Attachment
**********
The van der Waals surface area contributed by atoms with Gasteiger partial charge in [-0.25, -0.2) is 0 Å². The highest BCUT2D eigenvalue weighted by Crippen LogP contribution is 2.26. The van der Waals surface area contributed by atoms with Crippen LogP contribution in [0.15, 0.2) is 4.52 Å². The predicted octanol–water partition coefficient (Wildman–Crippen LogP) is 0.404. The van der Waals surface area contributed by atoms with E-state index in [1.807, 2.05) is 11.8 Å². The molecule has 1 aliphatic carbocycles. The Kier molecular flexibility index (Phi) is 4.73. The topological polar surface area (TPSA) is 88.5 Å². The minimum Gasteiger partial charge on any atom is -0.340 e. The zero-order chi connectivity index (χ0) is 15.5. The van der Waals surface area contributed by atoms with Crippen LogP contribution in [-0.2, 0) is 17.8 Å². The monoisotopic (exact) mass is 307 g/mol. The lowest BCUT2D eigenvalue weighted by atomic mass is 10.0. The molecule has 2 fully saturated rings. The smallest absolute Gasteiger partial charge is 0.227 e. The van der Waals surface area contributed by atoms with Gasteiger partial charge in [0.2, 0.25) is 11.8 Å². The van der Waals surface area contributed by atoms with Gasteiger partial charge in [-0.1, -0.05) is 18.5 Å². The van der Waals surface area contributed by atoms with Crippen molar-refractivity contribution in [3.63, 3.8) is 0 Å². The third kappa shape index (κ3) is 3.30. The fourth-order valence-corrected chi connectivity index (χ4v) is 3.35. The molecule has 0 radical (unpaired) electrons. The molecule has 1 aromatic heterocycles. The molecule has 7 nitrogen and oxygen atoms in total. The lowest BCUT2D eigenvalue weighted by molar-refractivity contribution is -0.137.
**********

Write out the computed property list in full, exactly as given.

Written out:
The van der Waals surface area contributed by atoms with Gasteiger partial charge in [-0.25, -0.2) is 0 Å². The highest BCUT2D eigenvalue weighted by Crippen LogP contribution is 2.26. The van der Waals surface area contributed by atoms with Crippen LogP contribution in [0.15, 0.2) is 4.52 Å². The predicted octanol–water partition coefficient (Wildman–Crippen LogP) is 0.404. The van der Waals surface area contributed by atoms with E-state index in [1.807, 2.05) is 11.8 Å². The molecule has 1 aliphatic carbocycles. The Kier molecular flexibility index (Phi) is 4.73. The topological polar surface area (TPSA) is 88.5 Å². The minimum Gasteiger partial charge on any atom is -0.340 e. The zero-order chi connectivity index (χ0) is 15.5. The van der Waals surface area contributed by atoms with Crippen LogP contribution in [-0.2, 0) is 17.8 Å². The monoisotopic (exact) mass is 307 g/mol. The lowest BCUT2D eigenvalue weighted by atomic mass is 10.0. The molecule has 2 fully saturated rings. The smallest absolute Gasteiger partial charge is 0.227 e. The van der Waals surface area contributed by atoms with Gasteiger partial charge in [0.2, 0.25) is 11.8 Å². The van der Waals surface area contributed by atoms with Gasteiger partial charge in [-0.1, -0.05) is 18.5 Å². The van der Waals surface area contributed by atoms with Crippen molar-refractivity contribution in [3.63, 3.8) is 0 Å². The third kappa shape index (κ3) is 3.30. The fourth-order valence-corrected chi connectivity index (χ4v) is 3.35. The molecule has 0 radical (unpaired) electrons. The molecule has 1 aromatic heterocycles. The molecule has 7 nitrogen and oxygen atoms in total. The lowest BCUT2D eigenvalue weighted by molar-refractivity contribution is -0.137.